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Proceedings Paper

Vascular anastomosis using a pulsed diode laser
Author(s): Douglas Deford; Adam Higgins; Kenton W. Gregory M.D.
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Paper Abstract

The objective of this research is to provide a novel approach to the problem of vascular anastomosis. The work subscribes to the idea that if we use a human protein that has adhesive properties, denatures by heat in an irreversible way and forms a semi-hard but flexible matter. Also belongs to the circulatory system, is liquid in its native state , and after denaturing it is not soluble inwater, blood plasma or any other related fluids anymore. Therefore, a pulsed diode laser beam can be used on this protein in order to have a strong welding for vascular anastomosis. It was established in the Oregon Medical Laser Center that the best proteins to be used , as a welding biomaterial, is human albumin. Indocyanine Green was added to provide a compound that absorbs light and transforms it in heat to the denaturing and welding process. Tests with liquid albumin were performed, the results obtained were unreliable due to the following facts: the variation in the liquid film thickness produced pockets of native (non-denatured albumin) underneath the denatured welded crust and bubbles produced by water evaporation. This phenomenon led to a weak welding. After testing different options, it was decided that the manufacturing of asolid thin film of albumin/ICG with a content of water between 37-40% was the best option. It reduces the number of bubbles, and provides a constant thickness between 200-250 ?m. This thin film can be used alone on the vascular surface to be welded , or in combination with an elastin strip to increase strength. To avoid collapsing of the blood vessel while welding, and also keep both edges of the vessel together, an albumin/ICG stent was designed so the configuration of the stent does not allow the vessel to slip away or collapse. The stent is made out of native human albumin with water content between 37-40%. When the weld is completed and the forceps are released, it is expected that the natural flow of blood will dissolve the stent in less than 12 minutes (according with experiments already performed with lukewarm water).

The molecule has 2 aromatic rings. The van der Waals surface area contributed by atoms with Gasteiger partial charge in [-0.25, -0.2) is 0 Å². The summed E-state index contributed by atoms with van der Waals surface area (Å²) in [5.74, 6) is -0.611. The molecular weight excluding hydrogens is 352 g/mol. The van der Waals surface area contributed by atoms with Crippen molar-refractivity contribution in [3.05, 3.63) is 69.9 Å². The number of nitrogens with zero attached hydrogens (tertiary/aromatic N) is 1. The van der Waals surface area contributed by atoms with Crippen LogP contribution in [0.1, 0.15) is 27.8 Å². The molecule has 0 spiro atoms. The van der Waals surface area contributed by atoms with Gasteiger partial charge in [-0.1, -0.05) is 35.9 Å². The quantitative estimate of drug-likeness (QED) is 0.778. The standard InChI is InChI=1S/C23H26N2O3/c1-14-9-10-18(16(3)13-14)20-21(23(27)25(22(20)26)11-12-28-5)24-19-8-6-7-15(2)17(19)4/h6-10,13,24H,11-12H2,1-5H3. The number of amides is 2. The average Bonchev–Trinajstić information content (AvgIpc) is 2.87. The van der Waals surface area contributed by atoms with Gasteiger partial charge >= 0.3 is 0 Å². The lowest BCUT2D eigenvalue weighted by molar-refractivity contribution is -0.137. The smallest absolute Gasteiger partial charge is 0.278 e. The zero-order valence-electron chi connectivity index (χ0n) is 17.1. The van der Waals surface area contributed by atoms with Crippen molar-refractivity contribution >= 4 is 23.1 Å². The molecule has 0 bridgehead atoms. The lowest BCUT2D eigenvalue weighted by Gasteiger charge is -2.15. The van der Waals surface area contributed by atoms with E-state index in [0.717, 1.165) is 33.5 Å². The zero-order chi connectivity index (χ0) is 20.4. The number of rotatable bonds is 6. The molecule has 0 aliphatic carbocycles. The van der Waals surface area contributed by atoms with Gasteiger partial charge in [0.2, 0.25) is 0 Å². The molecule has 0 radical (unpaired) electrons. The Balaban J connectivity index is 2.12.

Paper Details

Date Published: 17 June 2002
PDF: 7 pages
Proc. SPIE 4609, Lasers in Surgery: Advanced Characterization, Therapeutics, and Systems XII, (17 June 2002); doi: 10.1117/12.444382
Show Author Affiliations
Douglas Deford
Adam Higgins

Published in SPIE Proceedings Vol. 4609:
Lasers in Surgery: Advanced Characterization, Therapeutics, and Systems XII
Lawrence S. Bass M.D.; Eugene A. Trowers M.D.; Kenneth Eugene Bartels D.V.M.; Udayan K. Shah M.D.; David S. Robinson M.D.; Lawrence S. Bass M.D.; Kenton W. Gregory M.D.; Kenneth Eugene Bartels D.V.M.; Lawrence S. Bass M.D.; Brian Jet-Fei Wong M.D.; Hans-Dieter Reidenbach; Lloyd P. Tate V.D.M.; Nikiforos Kollias; Abraham Katzir; Timothy A. Woodward M.D.; Werner T.W. de Riese; George M. Peavy D.V.M.; Werner T.W. de Riese; Kenton W. Gregory M.D.; Michael D. Lucroy D.V.M.; Abraham Katzir; Nikiforos Kollias; Michael D. Lucroy D.V.M.; Reza S. Malek M.D.; George M. Peavy; Hans-Dieter Reidenbach; David S. Robinson M.D.; Udayan K. Shah M.D.; Lloyd P. Tate V.D.M.; Eugene A. Trowers M.D.; Brian Jet-Fei Wong M.D.; Timothy A. Woodward M.D., Editor(s)

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